When the Louisiana Five broke up, Nuñez also found a home with Yerkes; it is reasonable to assume that Tom Brown helped him secure a position with the bandleader. For whatever reason, the clarinetist didn't stay with Yerkes long; he only made a handful of records with Yerkes' groups, all from the years 1919 and 1920. Nuñez led a quartet for awhile, and returned to New Orleans in 1927. Until his death in 1934 he played with various groups, including a police band, but never recorded again. He passed down musical genes, apparently; his grandson, Robert Nunez, is now principal tubist with the New Orleans Philharmonic.
Tom Brown also moved back home, and in 1924 and 1925 he appeared on a couple of fine Okeh records by trumpeter Johnny Bayersdorffer and pianist Norman Brownlee. The Bayersdorffer record ("Waffle Man's Call"/"I Wonder Where My Easy Rider's Riding Now") in particular is a great example of a New Orleans jazz band recorded in the city, and probably represents Brown's best recorded work. He recorded several times with trumpeter Johnny Wiggs in the 1950's (including an album under his own name), showing his brass-band derived style to be basically unchanged. Brown died in 1958.
Unfortunately, one of the things musicians and observers remember about Brown is his virulent racism. Many of the early white New Orleans jazz musicians seemed to have had blinders on when it came to giving credit to African-Americans for creating jazz, but Brown's attitudes went beyond that. I decline to quote some of the statements attributed to him.
Recordings by Nuñez are somewhat hard to find now, but most of the Louisiana Five sides have been reissued at various times, although often on small labels, and most of those collections are now out of print. There are several tracks by the Five in the Ragtime to Jazz CD series on the Timeless label, and one track on Retrieval's Pioneer Recording Bands. The Happy Six have their own collection, Dance-O-Mania, on the Rivermont label; Nuñez plays on a couple of the tracks, and there's plenty of Tom Brown there, of course.
Because these recordings are so hard to come by, I've posted several items from my 78 collection here in mp3 form. As far as I can tell, the Louisiana Five's Columbia record of "Yelping Hound Blues" and "Just Another Good Man Gone Wrong" has never been reissued, although I may have overlooked some obscure release. I also included a side by the Happy Six which doesn't appear on the Rivermont CD, "Who'll Be the Next One (To Cry Over You)." It's early-20's dance music, not jazz, but it's pretty good for what it is; you'll hear a "straight" trombone solo on the melody by Tom Brown. The virtuoso soprano sax work toward the end is probably by the great (non-jazz) saxophonist Rudy Wiedoeft, although it could be F. Wheeler Wadsworth. And finally, there's a track by Yerkes Southern Five which features both Nuñez and Brown, Lucky Roberts' "Railroad Blues." It has been reissued, on one of the Timeless Ragtime to Jazz CDs, but it's so good that I couldn't resist posting it here; it may be the best recorded performance by Nuñez. In addition, you can download the Louisiana Five's Edison recording of "Clarinet Squawk" here; it's not their best work, though, in my opinion.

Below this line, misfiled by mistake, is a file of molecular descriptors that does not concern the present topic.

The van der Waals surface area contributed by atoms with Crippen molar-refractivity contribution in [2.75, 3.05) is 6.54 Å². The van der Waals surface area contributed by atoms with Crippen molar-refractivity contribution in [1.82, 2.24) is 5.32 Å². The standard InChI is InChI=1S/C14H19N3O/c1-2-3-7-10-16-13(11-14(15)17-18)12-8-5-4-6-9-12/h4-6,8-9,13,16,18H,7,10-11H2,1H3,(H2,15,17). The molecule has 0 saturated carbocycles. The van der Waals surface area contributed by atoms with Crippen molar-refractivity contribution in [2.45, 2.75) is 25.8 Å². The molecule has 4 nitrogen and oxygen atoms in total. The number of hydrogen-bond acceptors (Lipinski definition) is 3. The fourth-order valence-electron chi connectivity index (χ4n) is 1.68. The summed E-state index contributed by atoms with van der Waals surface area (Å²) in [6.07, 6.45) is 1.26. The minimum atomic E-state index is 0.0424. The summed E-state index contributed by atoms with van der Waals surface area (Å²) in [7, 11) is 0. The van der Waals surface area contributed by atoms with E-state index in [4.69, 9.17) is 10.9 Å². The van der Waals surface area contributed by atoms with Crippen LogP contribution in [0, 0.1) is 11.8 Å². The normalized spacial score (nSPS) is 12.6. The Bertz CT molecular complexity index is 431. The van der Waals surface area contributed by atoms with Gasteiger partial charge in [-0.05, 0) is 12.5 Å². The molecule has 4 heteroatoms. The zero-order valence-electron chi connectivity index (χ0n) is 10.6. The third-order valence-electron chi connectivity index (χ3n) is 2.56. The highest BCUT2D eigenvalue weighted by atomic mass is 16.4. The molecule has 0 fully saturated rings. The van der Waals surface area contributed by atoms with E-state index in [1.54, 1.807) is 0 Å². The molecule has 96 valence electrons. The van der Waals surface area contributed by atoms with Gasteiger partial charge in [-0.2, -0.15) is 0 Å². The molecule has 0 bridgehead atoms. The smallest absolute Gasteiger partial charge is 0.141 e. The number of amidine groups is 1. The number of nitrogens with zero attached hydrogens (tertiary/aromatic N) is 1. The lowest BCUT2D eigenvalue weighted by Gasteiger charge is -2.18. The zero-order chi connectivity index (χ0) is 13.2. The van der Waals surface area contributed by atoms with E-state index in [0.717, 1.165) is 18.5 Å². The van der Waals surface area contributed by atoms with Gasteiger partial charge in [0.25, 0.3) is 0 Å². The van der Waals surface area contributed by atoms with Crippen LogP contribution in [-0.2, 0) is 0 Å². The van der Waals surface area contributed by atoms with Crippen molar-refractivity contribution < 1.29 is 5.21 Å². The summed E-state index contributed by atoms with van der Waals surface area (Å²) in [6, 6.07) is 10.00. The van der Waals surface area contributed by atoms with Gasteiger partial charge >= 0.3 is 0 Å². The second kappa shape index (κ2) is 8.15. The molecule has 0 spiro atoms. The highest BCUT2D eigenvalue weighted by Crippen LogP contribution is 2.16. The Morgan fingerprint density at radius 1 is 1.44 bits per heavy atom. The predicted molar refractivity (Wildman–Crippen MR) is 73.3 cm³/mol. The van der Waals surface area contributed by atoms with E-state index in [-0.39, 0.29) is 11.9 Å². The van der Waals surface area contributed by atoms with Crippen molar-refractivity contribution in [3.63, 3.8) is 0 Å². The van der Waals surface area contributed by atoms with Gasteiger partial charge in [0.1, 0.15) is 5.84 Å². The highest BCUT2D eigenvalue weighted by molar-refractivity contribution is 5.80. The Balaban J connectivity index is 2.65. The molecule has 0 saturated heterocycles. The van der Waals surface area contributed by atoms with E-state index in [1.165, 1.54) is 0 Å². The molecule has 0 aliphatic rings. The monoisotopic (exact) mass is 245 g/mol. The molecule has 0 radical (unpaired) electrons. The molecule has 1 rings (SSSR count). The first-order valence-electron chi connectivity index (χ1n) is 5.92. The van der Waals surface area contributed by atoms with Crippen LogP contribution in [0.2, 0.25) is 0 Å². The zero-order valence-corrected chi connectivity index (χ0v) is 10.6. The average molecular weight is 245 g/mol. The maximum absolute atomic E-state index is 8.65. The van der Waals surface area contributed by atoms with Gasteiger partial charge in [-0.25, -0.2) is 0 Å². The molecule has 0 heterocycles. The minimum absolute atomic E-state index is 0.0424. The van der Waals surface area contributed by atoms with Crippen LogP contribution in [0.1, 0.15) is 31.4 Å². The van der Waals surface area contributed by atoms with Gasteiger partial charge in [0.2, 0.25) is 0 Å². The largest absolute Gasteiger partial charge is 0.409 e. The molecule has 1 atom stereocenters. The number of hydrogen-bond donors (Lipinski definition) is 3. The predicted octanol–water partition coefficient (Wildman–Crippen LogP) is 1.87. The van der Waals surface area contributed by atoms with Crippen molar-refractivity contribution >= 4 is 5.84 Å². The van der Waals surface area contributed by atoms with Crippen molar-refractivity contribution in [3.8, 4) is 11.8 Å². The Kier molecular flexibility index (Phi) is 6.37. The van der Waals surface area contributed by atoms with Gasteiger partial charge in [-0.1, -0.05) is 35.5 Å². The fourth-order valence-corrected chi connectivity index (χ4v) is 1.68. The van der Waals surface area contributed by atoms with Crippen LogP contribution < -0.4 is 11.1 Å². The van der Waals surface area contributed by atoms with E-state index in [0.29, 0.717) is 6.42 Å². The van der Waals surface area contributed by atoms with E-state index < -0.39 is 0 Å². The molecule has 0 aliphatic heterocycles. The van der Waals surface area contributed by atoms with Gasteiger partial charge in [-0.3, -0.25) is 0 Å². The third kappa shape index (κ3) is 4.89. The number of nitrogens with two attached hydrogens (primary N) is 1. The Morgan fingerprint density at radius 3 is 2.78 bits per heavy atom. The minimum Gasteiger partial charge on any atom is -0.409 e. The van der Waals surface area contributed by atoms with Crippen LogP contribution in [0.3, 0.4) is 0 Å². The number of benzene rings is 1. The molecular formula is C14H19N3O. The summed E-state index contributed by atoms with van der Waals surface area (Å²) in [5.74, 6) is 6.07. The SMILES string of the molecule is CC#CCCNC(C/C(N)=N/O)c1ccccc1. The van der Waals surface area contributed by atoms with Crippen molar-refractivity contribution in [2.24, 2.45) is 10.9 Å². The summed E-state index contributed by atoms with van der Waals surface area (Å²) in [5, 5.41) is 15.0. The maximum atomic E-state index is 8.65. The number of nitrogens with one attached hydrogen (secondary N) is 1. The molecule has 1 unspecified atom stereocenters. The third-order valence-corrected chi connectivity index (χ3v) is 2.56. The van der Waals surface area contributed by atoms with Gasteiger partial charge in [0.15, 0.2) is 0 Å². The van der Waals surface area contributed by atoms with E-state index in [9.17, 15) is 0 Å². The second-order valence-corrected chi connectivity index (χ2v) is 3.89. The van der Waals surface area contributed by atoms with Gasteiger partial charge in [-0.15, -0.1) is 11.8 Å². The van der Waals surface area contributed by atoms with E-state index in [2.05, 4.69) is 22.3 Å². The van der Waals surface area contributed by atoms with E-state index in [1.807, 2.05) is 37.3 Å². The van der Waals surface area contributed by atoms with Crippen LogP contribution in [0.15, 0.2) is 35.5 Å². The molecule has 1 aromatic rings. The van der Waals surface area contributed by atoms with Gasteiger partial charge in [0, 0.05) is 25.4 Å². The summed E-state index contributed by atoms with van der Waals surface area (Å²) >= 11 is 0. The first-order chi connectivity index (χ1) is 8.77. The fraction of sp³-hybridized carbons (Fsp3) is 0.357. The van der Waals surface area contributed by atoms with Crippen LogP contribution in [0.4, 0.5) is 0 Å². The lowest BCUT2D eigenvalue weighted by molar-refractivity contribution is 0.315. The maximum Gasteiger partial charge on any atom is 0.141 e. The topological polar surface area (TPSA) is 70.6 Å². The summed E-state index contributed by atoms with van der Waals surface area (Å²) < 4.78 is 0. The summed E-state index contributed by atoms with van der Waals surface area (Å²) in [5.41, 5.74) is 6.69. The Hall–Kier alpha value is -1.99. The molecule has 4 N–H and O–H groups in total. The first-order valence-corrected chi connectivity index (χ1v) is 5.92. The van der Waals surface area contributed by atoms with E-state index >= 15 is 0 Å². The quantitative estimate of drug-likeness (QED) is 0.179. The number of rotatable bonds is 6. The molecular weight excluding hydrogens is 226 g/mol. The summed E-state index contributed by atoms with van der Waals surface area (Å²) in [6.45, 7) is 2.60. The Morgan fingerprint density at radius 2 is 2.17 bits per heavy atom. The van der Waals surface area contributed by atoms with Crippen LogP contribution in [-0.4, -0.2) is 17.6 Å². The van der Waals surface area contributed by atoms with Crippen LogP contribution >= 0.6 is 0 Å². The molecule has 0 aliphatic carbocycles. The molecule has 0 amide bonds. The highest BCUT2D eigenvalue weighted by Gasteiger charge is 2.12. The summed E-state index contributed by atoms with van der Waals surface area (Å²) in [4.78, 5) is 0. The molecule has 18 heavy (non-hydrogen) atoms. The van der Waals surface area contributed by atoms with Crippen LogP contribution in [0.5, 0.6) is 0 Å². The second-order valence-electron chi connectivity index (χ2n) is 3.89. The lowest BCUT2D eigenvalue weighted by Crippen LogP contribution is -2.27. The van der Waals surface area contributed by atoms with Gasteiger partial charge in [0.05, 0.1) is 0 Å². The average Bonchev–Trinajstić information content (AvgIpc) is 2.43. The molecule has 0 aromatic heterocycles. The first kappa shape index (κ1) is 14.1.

I'll let the last word on Alcide Nuñez belong to Charles Ellsworth Russell, Jr. In 1918, long before Pee Wee Russell was the great jazz clarinetist he became, his father took him to an Elks Club event in St. Louis. The band was the Louisiana Five, and the twelve-year-old Pee Wee was surprised and amazed at what he heard from Nuñez's clarinet: "Nuñez played the melody and then he got hot and played jazz. That was something. How did he know where he was and where he was going?" If for no other reason, we should honor Alcide Nuñez for introducing Pee Wee Russell to the world of jazz.
Acknowledgments: I referred to the following books in preparing this post:
Robert Hilbert - Pee Wee Russell: the Life of a Jazzman
Al Rose and Edmond Souchon - New Orleans Jazz: A Family Album
Brian Rust - The American Dance Band Discography 1917-1942
Gunther Schuller - Early Jazz: Its Roots and Musical Development
Richard Sudhalter - Lost Chords: White Musicians and Their Contributions to Jazz, 1915-1945
Brian Wood - The Song for Me: A Glossary of New Orleans Musicians.
The Sudhalter book in particular was very helpful in sorting out the comings and goings of the early white New Orleans musicians in Chicago and New York.
The first photograph is of Alcide Nuñez, from the Nuñez family archives. The second photograph is a rare shot of The Happy Six, with Tom Brown, from a 1922 Columbia Records Catalog in my collection.